BULLYING- WHAT’S THE ANSWER?

If you go into the lobby of the Department of Education in Harrisburg, Pennsylvania, you will see large placards displayed which inform one about how bullying is being handled throughout the Commonwealth.  It is mostly a description of programs that highlight bullying and its negative consequences and educational tools that might help in its eradication.

It’s not that I don’t believe in education, it’s just that in the case of bullying, it does not work. If what they mean is that we should read about bullying and teach from a prescribed curriculum for kindergarten to twelfth grade, I don’t believe that it will work. If bullying is such a great problem in our schools, and evidently in our society (I read Jonathan Martin and the Miami Dophins), how come no one has come up with a solution yet.

Once again, I will make use of my experience as a principal, assistant principal and human relations coordinator. I still feel that unless you have had some experience in a school, whether elementary or secondary, or even at the post-secondary level, you will have difficulty in seeing what must really be done.

I was blessed with having one of the best elementary principals working in a district, in which I was the superintendent.  Bob was a tall and lanky product of local public schools who got his teaching and principal tickets at local colleges. He was familiar with the community and its values. Bob was intimately involved in his 600 student school from morning till night. He knew most of the children (including my own, they still call him Uncle Bob) by first name. He wandered the halls; spoke with teachers, parents and other community residents. His understanding of the kids in the school was his badge of honor.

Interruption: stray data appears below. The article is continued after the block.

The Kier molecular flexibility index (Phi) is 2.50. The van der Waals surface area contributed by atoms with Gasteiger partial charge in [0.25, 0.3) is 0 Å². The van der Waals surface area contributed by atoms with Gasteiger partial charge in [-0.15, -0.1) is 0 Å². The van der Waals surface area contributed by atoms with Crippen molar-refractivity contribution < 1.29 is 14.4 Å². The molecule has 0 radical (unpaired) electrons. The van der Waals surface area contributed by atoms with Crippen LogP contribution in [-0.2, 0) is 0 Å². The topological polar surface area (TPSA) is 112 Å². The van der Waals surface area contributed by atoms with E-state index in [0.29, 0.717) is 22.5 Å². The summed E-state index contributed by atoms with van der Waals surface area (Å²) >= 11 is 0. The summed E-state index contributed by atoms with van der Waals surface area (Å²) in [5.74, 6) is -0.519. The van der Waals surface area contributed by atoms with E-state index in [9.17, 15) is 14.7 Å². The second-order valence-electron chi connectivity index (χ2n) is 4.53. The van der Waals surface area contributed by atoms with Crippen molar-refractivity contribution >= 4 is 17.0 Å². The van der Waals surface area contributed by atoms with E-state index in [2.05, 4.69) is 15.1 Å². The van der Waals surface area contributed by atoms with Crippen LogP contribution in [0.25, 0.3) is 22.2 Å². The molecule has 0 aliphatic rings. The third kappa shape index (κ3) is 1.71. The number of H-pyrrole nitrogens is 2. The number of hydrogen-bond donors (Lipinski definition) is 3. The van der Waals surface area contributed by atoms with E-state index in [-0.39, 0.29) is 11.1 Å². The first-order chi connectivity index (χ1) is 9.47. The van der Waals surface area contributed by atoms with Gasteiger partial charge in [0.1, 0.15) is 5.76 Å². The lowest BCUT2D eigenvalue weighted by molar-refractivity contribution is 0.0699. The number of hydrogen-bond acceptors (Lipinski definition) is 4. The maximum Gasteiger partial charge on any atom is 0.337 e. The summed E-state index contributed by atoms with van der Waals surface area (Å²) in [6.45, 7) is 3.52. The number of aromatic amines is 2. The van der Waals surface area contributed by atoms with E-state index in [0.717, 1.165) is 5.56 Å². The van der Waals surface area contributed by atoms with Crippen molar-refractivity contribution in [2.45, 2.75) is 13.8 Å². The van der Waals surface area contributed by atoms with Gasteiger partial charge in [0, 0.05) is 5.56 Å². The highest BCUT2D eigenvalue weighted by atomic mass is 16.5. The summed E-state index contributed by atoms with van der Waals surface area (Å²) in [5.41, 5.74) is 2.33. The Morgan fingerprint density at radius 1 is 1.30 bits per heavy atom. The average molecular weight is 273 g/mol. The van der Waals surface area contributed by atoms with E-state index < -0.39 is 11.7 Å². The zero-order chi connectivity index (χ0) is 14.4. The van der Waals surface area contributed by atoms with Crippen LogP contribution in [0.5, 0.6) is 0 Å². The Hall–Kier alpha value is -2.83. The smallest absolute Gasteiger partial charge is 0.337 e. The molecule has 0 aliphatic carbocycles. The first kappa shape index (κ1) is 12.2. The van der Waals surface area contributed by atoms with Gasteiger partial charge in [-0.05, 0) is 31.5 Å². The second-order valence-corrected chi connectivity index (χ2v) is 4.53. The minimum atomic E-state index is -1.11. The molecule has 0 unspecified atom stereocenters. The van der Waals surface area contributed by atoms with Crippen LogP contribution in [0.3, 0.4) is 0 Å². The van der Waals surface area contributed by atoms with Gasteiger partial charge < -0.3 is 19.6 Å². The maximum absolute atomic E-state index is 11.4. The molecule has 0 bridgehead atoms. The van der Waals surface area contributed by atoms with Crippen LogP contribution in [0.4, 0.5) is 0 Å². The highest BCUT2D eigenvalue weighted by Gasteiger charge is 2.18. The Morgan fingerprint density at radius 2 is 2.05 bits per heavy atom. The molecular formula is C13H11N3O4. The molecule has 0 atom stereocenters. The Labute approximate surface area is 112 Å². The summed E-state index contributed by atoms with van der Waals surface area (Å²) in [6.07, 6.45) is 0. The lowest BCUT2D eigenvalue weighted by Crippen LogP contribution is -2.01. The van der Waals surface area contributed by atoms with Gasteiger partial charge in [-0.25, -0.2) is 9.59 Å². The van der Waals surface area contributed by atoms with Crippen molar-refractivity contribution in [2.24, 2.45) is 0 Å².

What does this have to do about bullying? As you can imagine, bullying is never really hidden. If you are a teacher, an aide, a principal or a custodian, you can see when a child is being set upon. If you were a teacher in Bob’s school, and had a problem with bullying in your classroom, most times you took care of it. If you were a consistent person with discipline, the bullying was never allowed to continue for very long. Teachers made a practice of handling bullying in a specific way, to their tastes, all through the year.

If the bullying went further, and landed in Bob’s lap, then the bullyer and the bullyer’s family were in for a very long series of meetings with Bob ( which involved him offering them candy and fruit, mostly apples and bananas). Bob would constantly check on the progress of the bullyer and the child who was bullied. Bob was so good at this because he was bullied as a kid in 6th grade and he never forgot it. He met the bullyer many years later and it turned out that Bob was much bigger than him. Bob was going to remind this fellow of what he had done. He saw that the man was changed and that he was no longer the rotten child that he had been in elementary school. He shook hands with him and walked away.

Not only was Bob confident in his ability  to deal with these situations, but he and his staff made it perfectly clear to parents that this was not tolerated at the Kutztown Elementary School. Bob and his staff created a culture in the building that was plain to all, “No Bullying Allowed Here.” It was understood by not only the kids in the school, but one or two generations previous. Bob was there a long while.